The store owner leaned a bit closer and I could swear he cast a conspiratorial glance right and left before saying, “Then I can give you the story on what’s going on ‘round here.” Mark walked up to the counter sometime during the description of a creek not too far away and a semi-concealed access point. Walking out the door, Mark and I agreed that if the payoff was as described, we’d return to buy a drink or something as a token of thanks.

After another 15 minutes of driving on a well-graded Forest Service road, we found the secondary road as described. At the end of it we purposely parked the truck out of view from the main road. Gearing up was expedited by the nearby sound of the creek, and perhaps more so by the buzzing of a large number of bees circling the flowering vegetation.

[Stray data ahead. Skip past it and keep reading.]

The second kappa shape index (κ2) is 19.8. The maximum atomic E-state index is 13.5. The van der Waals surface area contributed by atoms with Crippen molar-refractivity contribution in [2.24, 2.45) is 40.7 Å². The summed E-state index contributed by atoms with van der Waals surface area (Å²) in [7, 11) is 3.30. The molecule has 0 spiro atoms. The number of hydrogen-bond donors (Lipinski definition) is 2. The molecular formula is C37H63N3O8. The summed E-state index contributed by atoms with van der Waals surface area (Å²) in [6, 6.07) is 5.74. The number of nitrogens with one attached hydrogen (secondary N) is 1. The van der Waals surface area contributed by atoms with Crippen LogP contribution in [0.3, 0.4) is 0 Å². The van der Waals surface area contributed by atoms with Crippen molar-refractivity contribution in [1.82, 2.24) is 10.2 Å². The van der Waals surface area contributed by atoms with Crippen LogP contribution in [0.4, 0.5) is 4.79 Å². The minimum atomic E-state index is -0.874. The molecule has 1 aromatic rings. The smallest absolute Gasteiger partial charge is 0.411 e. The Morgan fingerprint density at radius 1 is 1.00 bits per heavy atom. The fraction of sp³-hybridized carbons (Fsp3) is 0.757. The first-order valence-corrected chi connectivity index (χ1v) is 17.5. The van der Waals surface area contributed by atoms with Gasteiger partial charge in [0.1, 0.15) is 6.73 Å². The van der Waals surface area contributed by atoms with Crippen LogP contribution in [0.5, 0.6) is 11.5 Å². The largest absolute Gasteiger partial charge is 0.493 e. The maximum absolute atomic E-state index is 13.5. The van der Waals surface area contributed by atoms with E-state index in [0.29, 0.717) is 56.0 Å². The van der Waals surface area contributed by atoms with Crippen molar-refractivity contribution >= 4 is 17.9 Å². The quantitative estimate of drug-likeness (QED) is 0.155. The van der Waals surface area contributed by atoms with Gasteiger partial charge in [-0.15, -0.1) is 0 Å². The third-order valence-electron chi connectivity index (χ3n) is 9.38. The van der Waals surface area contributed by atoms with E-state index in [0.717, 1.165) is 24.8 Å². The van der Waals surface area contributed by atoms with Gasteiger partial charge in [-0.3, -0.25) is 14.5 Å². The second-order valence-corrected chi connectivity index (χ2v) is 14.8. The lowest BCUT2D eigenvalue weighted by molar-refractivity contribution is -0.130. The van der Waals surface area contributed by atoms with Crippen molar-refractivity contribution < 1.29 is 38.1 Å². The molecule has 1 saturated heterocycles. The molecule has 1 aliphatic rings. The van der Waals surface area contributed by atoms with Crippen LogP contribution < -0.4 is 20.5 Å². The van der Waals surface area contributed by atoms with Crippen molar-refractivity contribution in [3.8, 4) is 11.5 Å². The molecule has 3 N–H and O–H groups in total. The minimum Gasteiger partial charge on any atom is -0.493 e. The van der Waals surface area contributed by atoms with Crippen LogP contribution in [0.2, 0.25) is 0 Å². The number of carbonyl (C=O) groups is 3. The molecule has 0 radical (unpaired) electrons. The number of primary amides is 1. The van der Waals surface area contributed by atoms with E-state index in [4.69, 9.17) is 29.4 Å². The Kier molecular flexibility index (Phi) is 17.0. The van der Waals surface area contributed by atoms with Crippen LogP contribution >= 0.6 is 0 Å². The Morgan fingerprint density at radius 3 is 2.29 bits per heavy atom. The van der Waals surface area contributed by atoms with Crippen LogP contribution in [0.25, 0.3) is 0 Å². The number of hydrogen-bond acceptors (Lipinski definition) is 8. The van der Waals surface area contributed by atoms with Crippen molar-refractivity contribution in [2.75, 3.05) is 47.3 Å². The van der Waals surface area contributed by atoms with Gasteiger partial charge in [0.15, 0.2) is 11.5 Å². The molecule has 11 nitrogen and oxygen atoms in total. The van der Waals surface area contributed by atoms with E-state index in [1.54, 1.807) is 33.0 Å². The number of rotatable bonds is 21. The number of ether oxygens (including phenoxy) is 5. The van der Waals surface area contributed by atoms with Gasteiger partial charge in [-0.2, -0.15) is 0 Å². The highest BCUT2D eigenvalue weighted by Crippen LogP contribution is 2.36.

Dropping over a small berm, it was immediately apparent that moving up or down this creek would require a lot more wading. It was small creek, and it was clear that my 7-foot, 6-inch 3 wt. might be a bit too much rod for this water.

Less adventurous fisherman wouldn’t have ventured far either upstream or downstream on this creek. Unlike the water we fished the two prior days, this creek doesn’t get the flows necessary to soften the ragged edges of what is probably basalt. We scrambled over these rocks when we could, carefully climbed where able, and took more cautious routes when warranted.

We had no problem finding the fish. My biggest problem would be deciding whether or not to replace the yellow stimulator that would be battered and a shadow of itself by the end of the day. It’s a question I never really mind facing. (I never replaced it.)